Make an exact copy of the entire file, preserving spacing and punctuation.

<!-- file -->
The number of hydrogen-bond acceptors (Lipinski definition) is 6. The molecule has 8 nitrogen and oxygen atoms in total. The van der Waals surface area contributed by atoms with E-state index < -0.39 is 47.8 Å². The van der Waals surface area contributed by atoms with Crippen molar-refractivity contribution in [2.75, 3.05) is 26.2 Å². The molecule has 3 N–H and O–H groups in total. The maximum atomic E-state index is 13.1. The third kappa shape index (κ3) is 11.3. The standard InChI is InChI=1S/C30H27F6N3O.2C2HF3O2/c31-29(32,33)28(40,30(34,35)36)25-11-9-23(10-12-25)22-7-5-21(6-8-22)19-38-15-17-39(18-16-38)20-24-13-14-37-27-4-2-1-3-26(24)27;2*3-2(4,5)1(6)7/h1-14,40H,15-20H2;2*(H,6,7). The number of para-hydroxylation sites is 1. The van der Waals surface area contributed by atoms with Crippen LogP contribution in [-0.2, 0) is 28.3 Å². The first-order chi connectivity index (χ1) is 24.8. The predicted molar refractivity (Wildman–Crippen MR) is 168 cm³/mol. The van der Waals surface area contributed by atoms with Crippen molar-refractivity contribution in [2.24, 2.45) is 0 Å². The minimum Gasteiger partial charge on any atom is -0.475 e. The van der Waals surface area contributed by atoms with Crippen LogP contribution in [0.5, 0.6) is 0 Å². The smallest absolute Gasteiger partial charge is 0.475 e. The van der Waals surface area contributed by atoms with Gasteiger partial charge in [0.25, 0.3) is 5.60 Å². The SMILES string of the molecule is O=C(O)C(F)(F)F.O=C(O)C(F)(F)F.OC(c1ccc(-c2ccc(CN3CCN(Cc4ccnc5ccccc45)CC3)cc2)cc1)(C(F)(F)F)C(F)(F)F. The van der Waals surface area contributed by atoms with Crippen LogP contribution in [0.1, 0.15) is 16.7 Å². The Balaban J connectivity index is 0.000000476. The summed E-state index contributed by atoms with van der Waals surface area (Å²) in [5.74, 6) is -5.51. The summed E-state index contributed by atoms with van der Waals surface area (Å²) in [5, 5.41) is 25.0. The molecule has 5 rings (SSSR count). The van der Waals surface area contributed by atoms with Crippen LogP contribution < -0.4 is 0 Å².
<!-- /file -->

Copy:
The number of hydrogen-bond acceptors (Lipinski definition) is 6. The molecule has 8 nitrogen and oxygen atoms in total. The van der Waals surface area contributed by atoms with E-state index < -0.39 is 47.8 Å². The van der Waals surface area contributed by atoms with Crippen molar-refractivity contribution in [2.75, 3.05) is 26.2 Å². The molecule has 3 N–H and O–H groups in total. The maximum atomic E-state index is 13.1. The third kappa shape index (κ3) is 11.3. The standard InChI is InChI=1S/C30H27F6N3O.2C2HF3O2/c31-29(32,33)28(40,30(34,35)36)25-11-9-23(10-12-25)22-7-5-21(6-8-22)19-38-15-17-39(18-16-38)20-24-13-14-37-27-4-2-1-3-26(24)27;2*3-2(4,5)1(6)7/h1-14,40H,15-20H2;2*(H,6,7). The number of para-hydroxylation sites is 1. The van der Waals surface area contributed by atoms with Crippen LogP contribution in [-0.2, 0) is 28.3 Å². The first-order chi connectivity index (χ1) is 24.8. The predicted molar refractivity (Wildman–Crippen MR) is 168 cm³/mol. The van der Waals surface area contributed by atoms with Crippen molar-refractivity contribution in [2.24, 2.45) is 0 Å². The minimum Gasteiger partial charge on any atom is -0.475 e. The van der Waals surface area contributed by atoms with Crippen LogP contribution in [0.5, 0.6) is 0 Å². The smallest absolute Gasteiger partial charge is 0.475 e. The van der Waals surface area contributed by atoms with Gasteiger partial charge in [0.25, 0.3) is 5.60 Å². The SMILES string of the molecule is O=C(O)C(F)(F)F.O=C(O)C(F)(F)F.OC(c1ccc(-c2ccc(CN3CCN(Cc4ccnc5ccccc45)CC3)cc2)cc1)(C(F)(F)F)C(F)(F)F. The van der Waals surface area contributed by atoms with Crippen LogP contribution in [0.1, 0.15) is 16.7 Å². The Balaban J connectivity index is 0.000000476. The summed E-state index contributed by atoms with van der Waals surface area (Å²) in [5.74, 6) is -5.51. The summed E-state index contributed by atoms with van der Waals surface area (Å²) in [5, 5.41) is 25.0. The molecule has 5 rings (SSSR count). The van der Waals surface area contributed by atoms with Crippen LogP contribution < -0.4 is 0 Å².